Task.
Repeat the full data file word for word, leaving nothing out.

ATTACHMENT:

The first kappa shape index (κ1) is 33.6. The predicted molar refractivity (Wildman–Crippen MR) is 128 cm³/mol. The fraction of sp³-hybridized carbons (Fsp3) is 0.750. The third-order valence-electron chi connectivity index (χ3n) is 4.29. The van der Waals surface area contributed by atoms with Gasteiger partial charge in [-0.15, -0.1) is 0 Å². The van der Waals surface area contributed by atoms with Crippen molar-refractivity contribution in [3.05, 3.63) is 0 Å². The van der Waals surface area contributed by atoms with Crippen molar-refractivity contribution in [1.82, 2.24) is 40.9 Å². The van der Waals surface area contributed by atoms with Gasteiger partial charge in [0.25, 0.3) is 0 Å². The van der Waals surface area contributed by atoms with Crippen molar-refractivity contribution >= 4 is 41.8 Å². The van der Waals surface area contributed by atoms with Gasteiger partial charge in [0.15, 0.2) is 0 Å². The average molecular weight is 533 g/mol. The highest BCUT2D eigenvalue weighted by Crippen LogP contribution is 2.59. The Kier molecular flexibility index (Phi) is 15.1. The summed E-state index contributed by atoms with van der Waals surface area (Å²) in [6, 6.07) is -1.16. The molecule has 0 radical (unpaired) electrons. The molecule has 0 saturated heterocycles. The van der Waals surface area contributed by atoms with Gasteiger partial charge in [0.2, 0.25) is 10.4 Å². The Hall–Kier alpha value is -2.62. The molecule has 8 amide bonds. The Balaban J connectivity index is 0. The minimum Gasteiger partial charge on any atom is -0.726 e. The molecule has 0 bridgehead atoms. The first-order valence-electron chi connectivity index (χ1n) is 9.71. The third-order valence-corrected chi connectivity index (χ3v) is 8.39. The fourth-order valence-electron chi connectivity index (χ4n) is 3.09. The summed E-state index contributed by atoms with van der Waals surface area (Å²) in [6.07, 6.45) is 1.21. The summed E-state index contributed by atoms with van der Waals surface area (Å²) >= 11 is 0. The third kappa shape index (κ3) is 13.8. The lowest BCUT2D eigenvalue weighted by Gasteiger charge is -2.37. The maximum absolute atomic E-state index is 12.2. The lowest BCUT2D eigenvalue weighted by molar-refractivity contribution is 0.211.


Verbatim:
The first kappa shape index (κ1) is 33.6. The predicted molar refractivity (Wildman–Crippen MR) is 128 cm³/mol. The fraction of sp³-hybridized carbons (Fsp3) is 0.750. The third-order valence-electron chi connectivity index (χ3n) is 4.29. The van der Waals surface area contributed by atoms with Gasteiger partial charge in [-0.15, -0.1) is 0 Å². The van der Waals surface area contributed by atoms with Crippen molar-refractivity contribution in [3.05, 3.63) is 0 Å². The van der Waals surface area contributed by atoms with Crippen molar-refractivity contribution in [1.82, 2.24) is 40.9 Å². The van der Waals surface area contributed by atoms with Gasteiger partial charge in [0.25, 0.3) is 0 Å². The van der Waals surface area contributed by atoms with Crippen molar-refractivity contribution >= 4 is 41.8 Å². The van der Waals surface area contributed by atoms with Gasteiger partial charge in [0.15, 0.2) is 0 Å². The average molecular weight is 533 g/mol. The highest BCUT2D eigenvalue weighted by Crippen LogP contribution is 2.59. The Kier molecular flexibility index (Phi) is 15.1. The summed E-state index contributed by atoms with van der Waals surface area (Å²) in [6, 6.07) is -1.16. The molecule has 0 radical (unpaired) electrons. The molecule has 0 saturated heterocycles. The van der Waals surface area contributed by atoms with Gasteiger partial charge in [0.2, 0.25) is 10.4 Å². The Hall–Kier alpha value is -2.62. The molecule has 8 amide bonds. The Balaban J connectivity index is 0. The minimum Gasteiger partial charge on any atom is -0.726 e. The molecule has 0 bridgehead atoms. The first-order valence-electron chi connectivity index (χ1n) is 9.71. The third-order valence-corrected chi connectivity index (χ3v) is 8.39. The fourth-order valence-electron chi connectivity index (χ4n) is 3.09. The summed E-state index contributed by atoms with van der Waals surface area (Å²) in [6.07, 6.45) is 1.21. The summed E-state index contributed by atoms with van der Waals surface area (Å²) >= 11 is 0. The third kappa shape index (κ3) is 13.8. The lowest BCUT2D eigenvalue weighted by Gasteiger charge is -2.37. The maximum absolute atomic E-state index is 12.2. The lowest BCUT2D eigenvalue weighted by molar-refractivity contribution is 0.211.